So, yes, finally setting the nation on a course to do something about climate change would be in order about now. Biden needs to enlarge his retinue on these disaster trips to include Sen. Joe Manchin, who is still pitching fits over the idea of spending money. According to Axios’ sources, he’s “privately” grousing and insisting $1.5 trillion is as high as he will go. According to Axios, he’s finally identified some things he doesn’t like in the proposal, particularly $400 billion to boost caregivers for the elderly and disabled.
Which demonstrates just how not smart Manchin can sometimes be. Data for Progress polling in late spring in West Virginia found strong majority support for the whole of Biden’s proposal (58% to 36% in opposition) and 64/28 support for the caregiving component. Even 60% of that state’s Republicans said that the investment in caregiving would create economic growth and opportunities. Data for Progress has fresh national polling on the plan and finds 80% support for the long-term care component, with just 12% opposition.
So Manchin picked one of the most widely supported parts of the plan to call “too big.” It’s almost enough to make one think Manchin hasn’t really spent a whole lot of time analyzing what is in the bill and just picked the first thing that popped into his head. He also doesn’t like the idea of just anybody getting the enhanced Child Tax Credit or free community college or universal preschool, also hugely popular parts of the bill. It’s also possible that Manchin is doing a head fake on these programs when his real problem is with what Biden is spending so much time this week on—addressing climate change.
Manchin’s big problem, all along, has been with the reality that if this nation doesn’t cut carbon production dramatically and soon, any kind of recovery from global warming is going to be out of reach. That could be because Manchin makes an awfully nice living from his investments in the fossil fuel industry.
So far, Biden is blowing off Manchin’s posturing, saying, “Joe at the end has always been there.” He continued, “He’s always been with me. I think we can work something out. I look forward to speaking with him.” Both House Speaker Nancy Pelosi and Majority Leader Chuck Schumer have brushed aside Manchin’s posturing and calls for delay in moving the bill.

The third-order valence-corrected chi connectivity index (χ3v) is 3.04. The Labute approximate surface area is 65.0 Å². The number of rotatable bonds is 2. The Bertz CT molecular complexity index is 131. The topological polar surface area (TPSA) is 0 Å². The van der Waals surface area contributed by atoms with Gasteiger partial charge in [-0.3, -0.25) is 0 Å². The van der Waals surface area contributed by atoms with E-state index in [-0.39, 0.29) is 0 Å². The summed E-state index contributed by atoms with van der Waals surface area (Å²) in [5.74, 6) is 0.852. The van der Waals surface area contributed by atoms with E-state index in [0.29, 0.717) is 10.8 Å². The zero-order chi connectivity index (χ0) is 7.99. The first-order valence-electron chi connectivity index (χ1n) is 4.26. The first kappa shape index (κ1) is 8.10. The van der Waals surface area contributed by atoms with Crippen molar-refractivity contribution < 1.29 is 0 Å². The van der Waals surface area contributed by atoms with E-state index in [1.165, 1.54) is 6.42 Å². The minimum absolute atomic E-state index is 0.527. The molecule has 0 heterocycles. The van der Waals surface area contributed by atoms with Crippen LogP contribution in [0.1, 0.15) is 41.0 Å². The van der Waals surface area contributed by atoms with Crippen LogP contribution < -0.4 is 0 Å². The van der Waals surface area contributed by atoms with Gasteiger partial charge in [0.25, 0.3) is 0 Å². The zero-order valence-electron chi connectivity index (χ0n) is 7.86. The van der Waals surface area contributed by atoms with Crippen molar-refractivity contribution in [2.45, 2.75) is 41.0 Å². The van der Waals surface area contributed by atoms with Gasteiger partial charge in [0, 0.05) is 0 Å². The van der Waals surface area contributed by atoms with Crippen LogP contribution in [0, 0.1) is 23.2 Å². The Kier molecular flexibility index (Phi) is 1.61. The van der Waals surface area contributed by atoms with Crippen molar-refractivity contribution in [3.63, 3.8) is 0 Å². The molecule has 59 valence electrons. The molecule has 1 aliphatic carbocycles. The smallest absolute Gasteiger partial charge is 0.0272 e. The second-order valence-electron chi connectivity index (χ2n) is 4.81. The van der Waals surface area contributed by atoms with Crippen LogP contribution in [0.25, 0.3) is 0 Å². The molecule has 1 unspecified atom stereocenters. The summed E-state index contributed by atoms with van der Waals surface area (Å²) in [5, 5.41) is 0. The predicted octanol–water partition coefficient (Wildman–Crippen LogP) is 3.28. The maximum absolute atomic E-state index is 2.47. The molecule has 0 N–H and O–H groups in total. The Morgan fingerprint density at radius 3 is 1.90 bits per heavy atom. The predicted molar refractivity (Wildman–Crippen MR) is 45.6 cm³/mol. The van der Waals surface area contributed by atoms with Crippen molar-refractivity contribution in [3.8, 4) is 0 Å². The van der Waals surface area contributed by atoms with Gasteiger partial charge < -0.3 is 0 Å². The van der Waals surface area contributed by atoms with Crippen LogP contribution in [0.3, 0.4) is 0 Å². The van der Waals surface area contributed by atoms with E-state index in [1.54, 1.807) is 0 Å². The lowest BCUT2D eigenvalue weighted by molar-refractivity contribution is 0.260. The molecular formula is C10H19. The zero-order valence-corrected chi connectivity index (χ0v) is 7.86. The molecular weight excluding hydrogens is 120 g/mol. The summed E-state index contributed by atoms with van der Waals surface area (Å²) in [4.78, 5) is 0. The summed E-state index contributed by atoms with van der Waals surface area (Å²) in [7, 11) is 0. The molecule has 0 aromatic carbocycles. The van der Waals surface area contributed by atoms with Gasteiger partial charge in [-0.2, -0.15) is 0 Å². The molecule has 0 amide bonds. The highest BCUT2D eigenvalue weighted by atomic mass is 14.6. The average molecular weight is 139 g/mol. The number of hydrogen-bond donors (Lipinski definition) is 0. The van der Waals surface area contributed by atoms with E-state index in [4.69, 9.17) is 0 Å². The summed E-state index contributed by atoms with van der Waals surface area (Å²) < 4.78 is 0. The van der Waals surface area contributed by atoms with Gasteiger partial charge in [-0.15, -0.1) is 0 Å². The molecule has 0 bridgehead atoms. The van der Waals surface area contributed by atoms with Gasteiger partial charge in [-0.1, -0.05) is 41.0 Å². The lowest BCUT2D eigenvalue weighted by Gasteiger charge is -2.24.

In fact, Biden is pushing further on climate goals, calling for a more than ten-fold increase in the U.S. solar production of electricity. On Wednesday, the administration announced the goal of producing 45% of the nation’s energy from the sun by 2050. Currently, solar produces about 4% of the nation’s electricity. That goal is what climate scientists say is necessary to get greenhouse gas emissions down to net-zero by 2050—the end date for salvaging a sustainable environment. Such an ambitious goal also means jobs in research and development in the best solar technologies, manufacturing, and installation and maintenance.
Already, the solar industry alone employs more than 231,000 Americans. That’s the message more than 700 solar companies sent to Congress Wednesday in support of the Biden initiative. “The science is clear: we must rapidly decarbonize the electric grid to mitigate the worst impacts of climate change, and the solar Investment Tax Credit is the most effective policy we have to drive solar deployment in the United States,” said SEIA president and CEO Abigail Ross Hopper. “The ITC is also a proven job creator, and after years of policy whiplash, it’s time that we give clean energy businesses the policy certainty they need to clean up our grid and create the millions of jobs necessary to build an equitable clean energy economy.”
“We know this: the broken, outdated clean energy financing system is delaying us from fully decarbonizing America’s electric grid,” said Dr. Tom Buttgenbach, founder and CEO of 8minute Solar Energy. “We also know that climate disasters will worsen and continue to cause more harm to our society and economy. That is why we strongly encourage the government to extend the ITC with 100% direct pay, which will unleash capital for clean energy, and help the solar industry spur millions of jobs and combat climate change.”
While huge chunks of Biden’s initial plans for addressing climate were sacrificed at the altar of bipartisanship in the hard infrastructure bill largely negotiated by Republicans, it’s not too late to make up for it in the larger reconciliation bill. Passing it will lay the groundwork for the massive work that still has to be done, like passing Biden’s solar plans.